Student Blogs & Vlogs | College Study Abroad Programs, IFSA-Butler

It’s Called “The Wet Season” For a Reason

All right. I’ve got to sum up a week or so in this blog.

For starters, I’ve finally gotten the hang of my classes. I had to switch two of them, and tutorials and lectures were tricky to figure out at first, but I’ve got it now. Unfortunately, we’re nearing the fourth week of school, which means it’s assessment time. I have a feeling I’m going to go from having almost no homework, to four papers due the same week.

Also, I signed up for one of the Walkabout Club trips our school offers, so I went into Chillagoe two weekends ago. It’s not very far outback, but you can only go so far when you’re on a schedule.

Of course, no one thinks it’ll rain when you go to the outback. I mean, it’s the outback. It’s famed for being dry all the time, and having those intense red dirt roads.

The roads were red . . . and wet. It downpoured.

But still, it was an interesting change of scenery as opposed to the unrelenting humidity and tropical plants of Cairns. Our tour guide told us the part we were at is a lot like South Africa. But as opposed to giraffes and lions everywhere, we saw wild horses and an insane amount of cows. They just wander around as they please, and I’m amazed I didn’t see any dead on the side of the road. Then again, I think we were the only ones driving on the road. The nearest town from Chillagoe was something like 140 km, and unfortunately I still don’t know how to convert anything here, so you’ll have to figure out the distance yourself. I have yet to master the celsius to fahrenheit conversion, either. I just assume every day will be insanely hot.

In Chillagoe, we stopped at this, uh, very interesting “bar,” though they lost their license years ago, and they don’t serve any food. They did have a lot of other interesting things in there, as shown in the pictures below.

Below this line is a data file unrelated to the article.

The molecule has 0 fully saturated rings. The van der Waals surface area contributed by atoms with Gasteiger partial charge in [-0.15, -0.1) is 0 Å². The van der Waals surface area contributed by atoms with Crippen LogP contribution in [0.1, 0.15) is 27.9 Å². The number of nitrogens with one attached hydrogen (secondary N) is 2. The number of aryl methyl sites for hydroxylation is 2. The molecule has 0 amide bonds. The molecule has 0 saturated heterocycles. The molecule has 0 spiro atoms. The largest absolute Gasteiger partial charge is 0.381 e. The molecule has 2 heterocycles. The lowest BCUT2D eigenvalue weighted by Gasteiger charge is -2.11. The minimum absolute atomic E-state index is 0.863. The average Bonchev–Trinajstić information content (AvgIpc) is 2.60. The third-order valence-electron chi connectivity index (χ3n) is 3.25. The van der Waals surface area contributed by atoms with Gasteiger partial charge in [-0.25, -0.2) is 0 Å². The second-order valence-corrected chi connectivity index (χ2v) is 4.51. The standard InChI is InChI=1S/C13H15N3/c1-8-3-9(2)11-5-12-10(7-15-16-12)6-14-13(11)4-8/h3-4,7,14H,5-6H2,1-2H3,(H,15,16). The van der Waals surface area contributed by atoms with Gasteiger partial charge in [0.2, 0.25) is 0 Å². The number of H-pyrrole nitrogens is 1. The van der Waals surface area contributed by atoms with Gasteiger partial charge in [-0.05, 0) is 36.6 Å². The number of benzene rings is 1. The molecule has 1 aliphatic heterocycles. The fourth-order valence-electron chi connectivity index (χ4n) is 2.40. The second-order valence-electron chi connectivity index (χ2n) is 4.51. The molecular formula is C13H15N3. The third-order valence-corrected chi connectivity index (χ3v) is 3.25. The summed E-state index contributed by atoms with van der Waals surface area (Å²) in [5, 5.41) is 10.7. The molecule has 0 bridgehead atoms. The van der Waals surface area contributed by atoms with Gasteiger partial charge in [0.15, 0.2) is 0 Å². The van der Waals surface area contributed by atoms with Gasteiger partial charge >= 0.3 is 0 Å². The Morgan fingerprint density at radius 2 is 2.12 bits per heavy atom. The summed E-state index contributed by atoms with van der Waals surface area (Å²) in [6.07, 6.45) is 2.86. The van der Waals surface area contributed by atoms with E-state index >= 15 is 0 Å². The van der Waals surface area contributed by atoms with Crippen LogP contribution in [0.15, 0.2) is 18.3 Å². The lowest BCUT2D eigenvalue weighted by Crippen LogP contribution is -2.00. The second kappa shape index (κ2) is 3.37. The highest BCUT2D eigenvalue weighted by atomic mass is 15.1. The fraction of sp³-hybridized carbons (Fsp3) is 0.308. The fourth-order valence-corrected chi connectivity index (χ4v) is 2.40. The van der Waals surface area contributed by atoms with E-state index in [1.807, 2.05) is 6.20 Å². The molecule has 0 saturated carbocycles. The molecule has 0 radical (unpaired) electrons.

The food on the trip was great. For someone who had cooked their first meal the day before (french toast), I was more than happy for some real food. Our accommodations were good, too, and despite the rain we managed to go see some sites. We even went swimming in a lagoon.

And then we went and saw something I’d actual heard of: the balancing rock. It’s one of those things you look at and think, How on Earth did it get like that?

The next morning we got to go to the caves, which is what I really wanted to go to anyway. Some of us were worried that the weather would ruin our trip, but the skies were surprisingly clear the next morning, so we booked it for the caves before the weather could change its mind.

There aren’t many caves in Vermont–none that I know of–so these caves were awesome. Granted, the twenty minute walk through the bush, where every other step I found myself face to face with enormous spiders, was absolutely terrifying, but by god I was going to see the caves no matter how many facefulls of spiderweb I got. We each had our big flashlights, or lanterns as the Aussies call them, and once we crawled into the caves we had a good amount of time to look around. A couple bats went swooping by us on our way in, which only solidified the feeling of eeriness. We would’ve had a longer tour, but the deep part of the cave was flooded from the rain, so instead we got to poke around for a bit.

Most people went right, so I went left. It’s amazing the kind of silence there is in a cave, except for the plop plop of water leaking from the stalactites. By the way, I now know the difference between stalactites and stalagmites. Stalactites hang from the ceiling because they have to hold on tightly, and stalagmites might grow tall enough to reach the ceiling. Just a little fun fact.